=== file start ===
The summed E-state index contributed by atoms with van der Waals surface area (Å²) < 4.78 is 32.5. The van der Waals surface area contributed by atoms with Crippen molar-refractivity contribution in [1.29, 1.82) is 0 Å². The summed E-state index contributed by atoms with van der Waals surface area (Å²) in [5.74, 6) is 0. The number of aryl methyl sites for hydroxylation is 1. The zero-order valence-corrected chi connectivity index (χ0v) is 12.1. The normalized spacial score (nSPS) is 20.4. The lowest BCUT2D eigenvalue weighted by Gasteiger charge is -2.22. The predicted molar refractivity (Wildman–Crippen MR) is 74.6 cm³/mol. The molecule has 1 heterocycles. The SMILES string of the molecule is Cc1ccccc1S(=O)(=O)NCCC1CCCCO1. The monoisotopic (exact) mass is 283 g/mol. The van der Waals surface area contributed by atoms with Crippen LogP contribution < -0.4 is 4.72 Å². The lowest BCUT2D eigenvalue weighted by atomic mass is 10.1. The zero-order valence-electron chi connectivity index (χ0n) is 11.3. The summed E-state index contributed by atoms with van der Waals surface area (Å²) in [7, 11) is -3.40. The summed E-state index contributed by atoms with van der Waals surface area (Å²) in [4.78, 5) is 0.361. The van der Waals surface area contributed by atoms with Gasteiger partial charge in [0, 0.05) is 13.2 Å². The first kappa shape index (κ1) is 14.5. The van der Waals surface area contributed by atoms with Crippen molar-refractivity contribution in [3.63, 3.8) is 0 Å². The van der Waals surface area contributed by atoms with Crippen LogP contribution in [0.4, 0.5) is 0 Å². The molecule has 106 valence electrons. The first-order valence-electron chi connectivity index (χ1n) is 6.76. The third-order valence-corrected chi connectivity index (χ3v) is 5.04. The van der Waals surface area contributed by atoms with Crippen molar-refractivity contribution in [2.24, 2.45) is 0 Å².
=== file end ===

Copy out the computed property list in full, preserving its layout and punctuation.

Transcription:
The summed E-state index contributed by atoms with van der Waals surface area (Å²) < 4.78 is 32.5. The van der Waals surface area contributed by atoms with Crippen molar-refractivity contribution in [1.29, 1.82) is 0 Å². The summed E-state index contributed by atoms with van der Waals surface area (Å²) in [5.74, 6) is 0. The number of aryl methyl sites for hydroxylation is 1. The zero-order valence-corrected chi connectivity index (χ0v) is 12.1. The normalized spacial score (nSPS) is 20.4. The lowest BCUT2D eigenvalue weighted by Gasteiger charge is -2.22. The predicted molar refractivity (Wildman–Crippen MR) is 74.6 cm³/mol. The molecule has 1 heterocycles. The SMILES string of the molecule is Cc1ccccc1S(=O)(=O)NCCC1CCCCO1. The monoisotopic (exact) mass is 283 g/mol. The van der Waals surface area contributed by atoms with Crippen LogP contribution < -0.4 is 4.72 Å². The lowest BCUT2D eigenvalue weighted by atomic mass is 10.1. The zero-order valence-electron chi connectivity index (χ0n) is 11.3. The summed E-state index contributed by atoms with van der Waals surface area (Å²) in [7, 11) is -3.40. The summed E-state index contributed by atoms with van der Waals surface area (Å²) in [4.78, 5) is 0.361. The van der Waals surface area contributed by atoms with Gasteiger partial charge in [0, 0.05) is 13.2 Å². The first kappa shape index (κ1) is 14.5. The van der Waals surface area contributed by atoms with Crippen molar-refractivity contribution in [3.63, 3.8) is 0 Å². The van der Waals surface area contributed by atoms with Crippen LogP contribution in [0.4, 0.5) is 0 Å². The molecule has 106 valence electrons. The first-order valence-electron chi connectivity index (χ1n) is 6.76. The third-order valence-corrected chi connectivity index (χ3v) is 5.04. The van der Waals surface area contributed by atoms with Crippen molar-refractivity contribution in [2.24, 2.45) is 0 Å².